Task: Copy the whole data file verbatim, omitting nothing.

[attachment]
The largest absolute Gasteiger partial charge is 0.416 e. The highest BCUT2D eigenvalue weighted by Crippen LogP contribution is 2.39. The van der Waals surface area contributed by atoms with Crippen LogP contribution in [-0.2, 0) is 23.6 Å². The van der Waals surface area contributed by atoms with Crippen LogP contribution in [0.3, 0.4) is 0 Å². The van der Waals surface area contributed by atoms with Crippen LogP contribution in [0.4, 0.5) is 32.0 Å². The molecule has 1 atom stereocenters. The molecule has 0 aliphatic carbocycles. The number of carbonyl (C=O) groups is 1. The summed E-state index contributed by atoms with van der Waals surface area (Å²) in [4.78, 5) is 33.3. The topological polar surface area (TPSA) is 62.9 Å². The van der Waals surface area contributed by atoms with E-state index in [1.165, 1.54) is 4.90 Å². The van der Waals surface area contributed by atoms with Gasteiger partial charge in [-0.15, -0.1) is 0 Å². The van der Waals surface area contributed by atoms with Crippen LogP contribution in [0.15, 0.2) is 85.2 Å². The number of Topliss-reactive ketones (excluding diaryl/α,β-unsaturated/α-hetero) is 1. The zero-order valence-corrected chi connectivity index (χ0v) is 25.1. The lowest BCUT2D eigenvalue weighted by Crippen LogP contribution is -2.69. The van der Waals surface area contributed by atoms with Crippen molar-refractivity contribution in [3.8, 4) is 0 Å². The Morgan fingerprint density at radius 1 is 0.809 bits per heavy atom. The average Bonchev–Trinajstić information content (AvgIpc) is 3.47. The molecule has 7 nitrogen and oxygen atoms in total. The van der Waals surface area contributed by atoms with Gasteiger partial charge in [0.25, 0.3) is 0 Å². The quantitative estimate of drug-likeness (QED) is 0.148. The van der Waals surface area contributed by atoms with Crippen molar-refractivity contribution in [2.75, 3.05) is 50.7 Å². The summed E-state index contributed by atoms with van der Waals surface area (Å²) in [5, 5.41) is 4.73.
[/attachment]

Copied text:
The largest absolute Gasteiger partial charge is 0.416 e. The highest BCUT2D eigenvalue weighted by Crippen LogP contribution is 2.39. The van der Waals surface area contributed by atoms with Crippen LogP contribution in [-0.2, 0) is 23.6 Å². The van der Waals surface area contributed by atoms with Crippen LogP contribution in [0.3, 0.4) is 0 Å². The van der Waals surface area contributed by atoms with Crippen LogP contribution in [0.4, 0.5) is 32.0 Å². The molecule has 1 atom stereocenters. The molecule has 0 aliphatic carbocycles. The number of carbonyl (C=O) groups is 1. The summed E-state index contributed by atoms with van der Waals surface area (Å²) in [4.78, 5) is 33.3. The topological polar surface area (TPSA) is 62.9 Å². The van der Waals surface area contributed by atoms with E-state index in [1.165, 1.54) is 4.90 Å². The van der Waals surface area contributed by atoms with Gasteiger partial charge in [-0.15, -0.1) is 0 Å². The van der Waals surface area contributed by atoms with Crippen LogP contribution in [0.15, 0.2) is 85.2 Å². The number of Topliss-reactive ketones (excluding diaryl/α,β-unsaturated/α-hetero) is 1. The zero-order valence-corrected chi connectivity index (χ0v) is 25.1. The lowest BCUT2D eigenvalue weighted by Crippen LogP contribution is -2.69. The van der Waals surface area contributed by atoms with Crippen molar-refractivity contribution in [3.8, 4) is 0 Å². The Morgan fingerprint density at radius 1 is 0.809 bits per heavy atom. The average Bonchev–Trinajstić information content (AvgIpc) is 3.47. The molecule has 7 nitrogen and oxygen atoms in total. The van der Waals surface area contributed by atoms with Gasteiger partial charge in [0.25, 0.3) is 0 Å². The quantitative estimate of drug-likeness (QED) is 0.148. The van der Waals surface area contributed by atoms with Crippen molar-refractivity contribution in [2.75, 3.05) is 50.7 Å². The summed E-state index contributed by atoms with van der Waals surface area (Å²) in [5, 5.41) is 4.73.